Hydrogen and oxygen isotope ratios in silica from the JOIDES Deep Sea Drilling Project

L. Paul Knauth, Samuel Epstein

Research output: Contribution to journalArticlepeer-review

50 Scopus citations


Water extracted from opal-CT ("porcellanite", "cristobalite"), granular microcrystalline quartz (chert), and pure fibrous quartz (chalcedony) in cherts from the JOIDES Deep Sea Drilling Project is 56‰ to 87‰ depleted in deuterium relative to the water in which the silica formed. This large fractionation is similar in magnitude and sign to that observed for hydroxyl in clay minerals and suggests that water extracted from these forms of silica has been derived from hydroxyl groups within the silica. δ 18O-values for opal-CT at sites 61, 64, 70B and 149 vary from 34.3‰ to 37.2‰ and show no direct correlation with depth of burial. Granular microcrystalline quartz in these cores is 0.5‰ depleted in 18O relative to coexisting opal-CT at sediment depths of 100 m and the depletion increases to 2‰ for sediments buried below 384 m. These relationships suggest that opal-CT forms before significant burial while granular microcrystalline quartz forms during deeper burial at warmer temperatures. The temperature at which opal-CT forms is thus probably approximately equal to the temperature of the overlying bottom water. Isotopic temperatures deduced for opal-CT formation are preliminary and very approximate, but yield Eocene deep-water temperatures of 5-13°C, and 6°C for the upper Cretaceous sample. Pure euhedral quartz crystals lining a cavity in opal-CT at 388 m in core 8-70B-4cc have a δ 18O value of +29.8‰ and probably formed near maximum burial. The isotopic temperature is approximately 32°C.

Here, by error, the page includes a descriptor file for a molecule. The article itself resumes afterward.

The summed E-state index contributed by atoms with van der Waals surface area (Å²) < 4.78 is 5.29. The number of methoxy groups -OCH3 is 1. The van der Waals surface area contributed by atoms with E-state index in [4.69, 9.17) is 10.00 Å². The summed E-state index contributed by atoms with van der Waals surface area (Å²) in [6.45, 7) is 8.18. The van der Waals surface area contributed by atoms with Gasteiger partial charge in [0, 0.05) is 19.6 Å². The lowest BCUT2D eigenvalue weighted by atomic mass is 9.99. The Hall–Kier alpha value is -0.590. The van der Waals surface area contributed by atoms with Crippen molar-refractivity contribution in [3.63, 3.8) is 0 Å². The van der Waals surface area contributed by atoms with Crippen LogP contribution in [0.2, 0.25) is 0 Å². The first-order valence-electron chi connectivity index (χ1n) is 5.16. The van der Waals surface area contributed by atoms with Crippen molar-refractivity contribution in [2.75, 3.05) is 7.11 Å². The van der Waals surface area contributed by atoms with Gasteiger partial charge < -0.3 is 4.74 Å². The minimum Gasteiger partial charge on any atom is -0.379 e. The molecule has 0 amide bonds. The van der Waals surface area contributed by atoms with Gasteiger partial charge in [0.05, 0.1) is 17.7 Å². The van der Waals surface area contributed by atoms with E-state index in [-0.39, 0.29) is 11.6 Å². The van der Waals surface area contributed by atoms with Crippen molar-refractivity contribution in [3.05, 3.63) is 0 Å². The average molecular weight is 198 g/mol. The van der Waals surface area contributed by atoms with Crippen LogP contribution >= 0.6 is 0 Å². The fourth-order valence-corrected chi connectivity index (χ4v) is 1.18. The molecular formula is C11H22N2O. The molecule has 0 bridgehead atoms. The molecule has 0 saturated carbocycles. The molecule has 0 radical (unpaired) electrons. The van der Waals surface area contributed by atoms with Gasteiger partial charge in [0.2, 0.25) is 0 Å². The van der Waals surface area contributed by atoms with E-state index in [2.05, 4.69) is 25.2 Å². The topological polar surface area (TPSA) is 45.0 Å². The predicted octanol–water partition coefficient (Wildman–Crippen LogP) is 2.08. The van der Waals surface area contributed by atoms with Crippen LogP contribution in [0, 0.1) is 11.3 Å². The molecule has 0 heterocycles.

Original languageEnglish (US)
Pages (from-to)1-10
Number of pages10
JournalEarth and Planetary Science Letters
Issue number1
StatePublished - 1975

ASJC Scopus subject areas

  • Geophysics
  • Geochemistry and Petrology
  • Earth and Planetary Sciences (miscellaneous)
  • Space and Planetary Science


Dive into the research topics of 'Hydrogen and oxygen isotope ratios in silica from the JOIDES Deep Sea Drilling Project'. Together they form a unique fingerprint.

Cite this